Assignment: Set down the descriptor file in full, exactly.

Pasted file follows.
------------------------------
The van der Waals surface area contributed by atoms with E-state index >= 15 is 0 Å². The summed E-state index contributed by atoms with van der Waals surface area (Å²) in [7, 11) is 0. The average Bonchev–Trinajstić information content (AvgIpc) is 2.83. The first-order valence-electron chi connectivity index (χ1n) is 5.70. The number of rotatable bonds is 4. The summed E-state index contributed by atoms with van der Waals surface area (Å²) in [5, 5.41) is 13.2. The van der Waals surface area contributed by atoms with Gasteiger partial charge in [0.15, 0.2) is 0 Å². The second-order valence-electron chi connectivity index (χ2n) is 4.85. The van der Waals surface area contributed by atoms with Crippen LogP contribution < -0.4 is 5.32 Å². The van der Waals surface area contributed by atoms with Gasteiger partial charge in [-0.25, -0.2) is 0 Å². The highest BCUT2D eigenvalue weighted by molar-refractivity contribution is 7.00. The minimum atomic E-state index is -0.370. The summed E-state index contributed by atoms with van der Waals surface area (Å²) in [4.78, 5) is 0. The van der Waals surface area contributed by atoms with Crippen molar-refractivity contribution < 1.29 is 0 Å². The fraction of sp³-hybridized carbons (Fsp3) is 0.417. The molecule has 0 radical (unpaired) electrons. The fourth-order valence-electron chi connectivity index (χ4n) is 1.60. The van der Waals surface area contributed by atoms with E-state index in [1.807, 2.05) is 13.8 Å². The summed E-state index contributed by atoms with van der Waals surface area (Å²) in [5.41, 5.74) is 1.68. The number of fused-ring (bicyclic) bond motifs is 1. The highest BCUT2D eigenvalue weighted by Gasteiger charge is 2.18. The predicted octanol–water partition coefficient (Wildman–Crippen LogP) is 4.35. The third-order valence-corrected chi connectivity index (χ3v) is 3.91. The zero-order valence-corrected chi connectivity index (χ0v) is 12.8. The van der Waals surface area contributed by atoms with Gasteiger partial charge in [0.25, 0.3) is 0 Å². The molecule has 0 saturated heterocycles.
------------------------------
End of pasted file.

The van der Waals surface area contributed by atoms with E-state index >= 15 is 0 Å². The summed E-state index contributed by atoms with van der Waals surface area (Å²) in [7, 11) is 0. The average Bonchev–Trinajstić information content (AvgIpc) is 2.83. The first-order valence-electron chi connectivity index (χ1n) is 5.70. The number of rotatable bonds is 4. The summed E-state index contributed by atoms with van der Waals surface area (Å²) in [5, 5.41) is 13.2. The van der Waals surface area contributed by atoms with Gasteiger partial charge in [0.15, 0.2) is 0 Å². The second-order valence-electron chi connectivity index (χ2n) is 4.85. The van der Waals surface area contributed by atoms with Crippen LogP contribution < -0.4 is 5.32 Å². The van der Waals surface area contributed by atoms with Gasteiger partial charge in [-0.25, -0.2) is 0 Å². The highest BCUT2D eigenvalue weighted by molar-refractivity contribution is 7.00. The minimum atomic E-state index is -0.370. The summed E-state index contributed by atoms with van der Waals surface area (Å²) in [4.78, 5) is 0. The van der Waals surface area contributed by atoms with Crippen molar-refractivity contribution < 1.29 is 0 Å². The fraction of sp³-hybridized carbons (Fsp3) is 0.417. The molecule has 0 radical (unpaired) electrons. The fourth-order valence-electron chi connectivity index (χ4n) is 1.60. The van der Waals surface area contributed by atoms with E-state index in [1.807, 2.05) is 13.8 Å². The summed E-state index contributed by atoms with van der Waals surface area (Å²) in [5.41, 5.74) is 1.68. The number of fused-ring (bicyclic) bond motifs is 1. The highest BCUT2D eigenvalue weighted by Gasteiger charge is 2.18. The predicted octanol–water partition coefficient (Wildman–Crippen LogP) is 4.35. The third-order valence-corrected chi connectivity index (χ3v) is 3.91. The zero-order valence-corrected chi connectivity index (χ0v) is 12.8. The van der Waals surface area contributed by atoms with Gasteiger partial charge in [0.25, 0.3) is 0 Å². The molecule has 0 saturated heterocycles.